Getting people to start saving early is critical, Grace believes. And the secret to doing this, she believes is twofold. One is tax incentives, such as those that already exist in the Irish system, “the carrot that may get people over a little bit of the hump of starting to save”.
“The other piece that, if you went back and looked at some of the more mature DC markets at what really statistically started to change a savings rate, it was the autos [auto-enrolment],” she says.
Auto-enrolment has been on the policy radar for governments in Ireland for about 15 years. It involves automatically signing working people up to a private pension plan unless they have already done so themselves.
The Government is currently reviewing its plans to introduce the scheme here following a consultation exercise. Barring yet more delays, it is scheduled to be introduced here in 2022, albeit with certain income and age limits.
Grace turns regularly to Australia as an example from which Ireland and other pension markets can learn. In terms of auto-enrolment, she is a fan of their experience of auto-escalation – starting with a lower level of contributions that rise over time – and auto defaults, a fallback investment plan, with embedded advice.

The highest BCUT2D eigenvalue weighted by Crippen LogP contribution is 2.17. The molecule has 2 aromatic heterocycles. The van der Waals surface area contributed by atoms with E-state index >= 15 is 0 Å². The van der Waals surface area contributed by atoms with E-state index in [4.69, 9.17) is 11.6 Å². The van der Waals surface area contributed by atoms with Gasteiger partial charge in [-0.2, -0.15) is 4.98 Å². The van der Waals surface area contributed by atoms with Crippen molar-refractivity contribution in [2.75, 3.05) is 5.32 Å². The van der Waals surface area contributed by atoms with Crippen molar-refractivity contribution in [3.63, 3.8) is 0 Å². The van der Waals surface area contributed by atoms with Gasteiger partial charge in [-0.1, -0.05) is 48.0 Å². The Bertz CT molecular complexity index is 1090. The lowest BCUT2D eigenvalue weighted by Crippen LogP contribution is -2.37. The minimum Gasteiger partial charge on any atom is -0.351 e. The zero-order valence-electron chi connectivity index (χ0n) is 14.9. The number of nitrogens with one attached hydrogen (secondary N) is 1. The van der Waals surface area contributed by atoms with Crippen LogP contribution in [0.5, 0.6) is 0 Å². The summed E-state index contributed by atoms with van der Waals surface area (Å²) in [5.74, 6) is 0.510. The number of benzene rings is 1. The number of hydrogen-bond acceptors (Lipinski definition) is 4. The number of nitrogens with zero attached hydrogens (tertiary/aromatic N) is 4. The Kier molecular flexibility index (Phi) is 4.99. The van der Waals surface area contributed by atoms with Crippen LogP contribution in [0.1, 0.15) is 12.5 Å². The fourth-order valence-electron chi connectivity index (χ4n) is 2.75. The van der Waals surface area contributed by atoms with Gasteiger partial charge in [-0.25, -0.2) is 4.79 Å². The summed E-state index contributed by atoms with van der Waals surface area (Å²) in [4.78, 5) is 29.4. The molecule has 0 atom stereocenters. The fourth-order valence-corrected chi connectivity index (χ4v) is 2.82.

“Then you [will] start to see an ecosystem where you’re providing more of a strongly encouraged flight path for individuals,” she says.
Complicating the issue is the changing nature of careers. Up to recently, many people entered the workforce expecting to be with one, or maybe two employers, over their lifetime. Research conducted by Aon suggests that those entering the workforce today will work for, on average, 12 different employers.
Private pensions have traditionally been focused on the workplace, but who wants 12 different pensions. This, Grace says, is just one more argument in favour of pooled auto-enrolment schemes, even at the cost of reduced personal customisation of pension savings to cater to individual investment preferences, and better portability of pension savings.
Again, she turns to Australia which is looking at portability and has also enacted measures to consolidate myriad smaller, sometimes inactive, pension plans into larger entities, with better access to optimum asset allocation and pricing.
“At the end of the day, I think most individuals know that they need to do something [about pensions]. The thing is that what they’re trying to get a fix on mentally is so far in the future, do you focus on the immediate?
“We’ve been talking about pensions and retirement security for a really, really long time,” she says. “And if it was easy to solve, it would have been solved. But the challenge is that the more time goes on, what was not as easy to solve five years ago or 10 years ago becomes increasingly harder to solve.”